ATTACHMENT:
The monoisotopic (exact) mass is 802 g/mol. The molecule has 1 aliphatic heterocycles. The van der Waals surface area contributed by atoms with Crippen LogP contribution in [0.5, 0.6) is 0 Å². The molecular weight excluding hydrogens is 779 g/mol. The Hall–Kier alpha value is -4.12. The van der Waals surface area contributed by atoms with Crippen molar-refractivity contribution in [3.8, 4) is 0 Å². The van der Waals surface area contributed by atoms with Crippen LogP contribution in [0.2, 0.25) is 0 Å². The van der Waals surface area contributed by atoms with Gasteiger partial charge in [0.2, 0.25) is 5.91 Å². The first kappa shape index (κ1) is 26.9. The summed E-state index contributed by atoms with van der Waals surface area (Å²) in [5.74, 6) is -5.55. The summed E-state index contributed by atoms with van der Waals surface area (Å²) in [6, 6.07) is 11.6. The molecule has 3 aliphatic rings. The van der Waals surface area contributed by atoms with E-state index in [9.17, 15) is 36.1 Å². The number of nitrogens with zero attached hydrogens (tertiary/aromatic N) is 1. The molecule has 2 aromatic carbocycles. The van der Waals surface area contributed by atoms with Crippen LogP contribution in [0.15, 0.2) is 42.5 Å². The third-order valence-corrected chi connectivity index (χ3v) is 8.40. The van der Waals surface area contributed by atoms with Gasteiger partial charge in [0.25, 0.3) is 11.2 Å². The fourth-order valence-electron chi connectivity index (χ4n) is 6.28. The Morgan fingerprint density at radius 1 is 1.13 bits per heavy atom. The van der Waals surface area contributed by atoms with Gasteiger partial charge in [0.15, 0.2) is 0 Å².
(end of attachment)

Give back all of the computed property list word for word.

The monoisotopic (exact) mass is 802 g/mol. The molecule has 1 aliphatic heterocycles. The van der Waals surface area contributed by atoms with Crippen LogP contribution in [0.5, 0.6) is 0 Å². The molecular weight excluding hydrogens is 779 g/mol. The Hall–Kier alpha value is -4.12. The van der Waals surface area contributed by atoms with Crippen molar-refractivity contribution in [3.8, 4) is 0 Å². The van der Waals surface area contributed by atoms with Crippen LogP contribution in [0.2, 0.25) is 0 Å². The van der Waals surface area contributed by atoms with Gasteiger partial charge in [0.2, 0.25) is 5.91 Å². The first kappa shape index (κ1) is 26.9. The summed E-state index contributed by atoms with van der Waals surface area (Å²) in [5.74, 6) is -5.55. The summed E-state index contributed by atoms with van der Waals surface area (Å²) in [6, 6.07) is 11.6. The molecule has 3 aliphatic rings. The van der Waals surface area contributed by atoms with E-state index in [9.17, 15) is 36.1 Å². The number of nitrogens with zero attached hydrogens (tertiary/aromatic N) is 1. The molecule has 2 aromatic carbocycles. The van der Waals surface area contributed by atoms with Crippen LogP contribution in [0.15, 0.2) is 42.5 Å². The third-order valence-corrected chi connectivity index (χ3v) is 8.40. The van der Waals surface area contributed by atoms with Gasteiger partial charge in [0.25, 0.3) is 11.2 Å². The fourth-order valence-electron chi connectivity index (χ4n) is 6.28. The Morgan fingerprint density at radius 1 is 1.13 bits per heavy atom. The van der Waals surface area contributed by atoms with Gasteiger partial charge in [0.15, 0.2) is 0 Å².